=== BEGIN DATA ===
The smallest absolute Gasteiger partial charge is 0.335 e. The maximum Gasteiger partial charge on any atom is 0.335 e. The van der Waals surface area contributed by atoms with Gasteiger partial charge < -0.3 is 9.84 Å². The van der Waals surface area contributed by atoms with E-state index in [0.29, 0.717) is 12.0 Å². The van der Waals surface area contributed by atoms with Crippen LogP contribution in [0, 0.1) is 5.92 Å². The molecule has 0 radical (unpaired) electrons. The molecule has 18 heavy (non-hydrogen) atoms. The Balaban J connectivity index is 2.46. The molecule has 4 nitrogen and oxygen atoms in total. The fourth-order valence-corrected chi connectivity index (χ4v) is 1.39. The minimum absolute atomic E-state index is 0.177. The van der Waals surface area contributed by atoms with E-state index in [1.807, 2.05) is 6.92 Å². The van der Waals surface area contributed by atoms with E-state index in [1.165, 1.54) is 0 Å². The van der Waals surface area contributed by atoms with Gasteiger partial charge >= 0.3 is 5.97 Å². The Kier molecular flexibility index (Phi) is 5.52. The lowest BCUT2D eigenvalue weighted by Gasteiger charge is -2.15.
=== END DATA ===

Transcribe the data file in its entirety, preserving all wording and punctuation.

The smallest absolute Gasteiger partial charge is 0.335 e. The maximum Gasteiger partial charge on any atom is 0.335 e. The van der Waals surface area contributed by atoms with Gasteiger partial charge < -0.3 is 9.84 Å². The van der Waals surface area contributed by atoms with E-state index in [0.29, 0.717) is 12.0 Å². The van der Waals surface area contributed by atoms with Crippen LogP contribution in [0, 0.1) is 5.92 Å². The molecule has 0 radical (unpaired) electrons. The molecule has 18 heavy (non-hydrogen) atoms. The Balaban J connectivity index is 2.46. The molecule has 4 nitrogen and oxygen atoms in total. The fourth-order valence-corrected chi connectivity index (χ4v) is 1.39. The minimum absolute atomic E-state index is 0.177. The van der Waals surface area contributed by atoms with E-state index in [1.807, 2.05) is 6.92 Å². The van der Waals surface area contributed by atoms with E-state index in [1.165, 1.54) is 0 Å². The van der Waals surface area contributed by atoms with Gasteiger partial charge >= 0.3 is 5.97 Å². The Kier molecular flexibility index (Phi) is 5.52. The lowest BCUT2D eigenvalue weighted by Gasteiger charge is -2.15.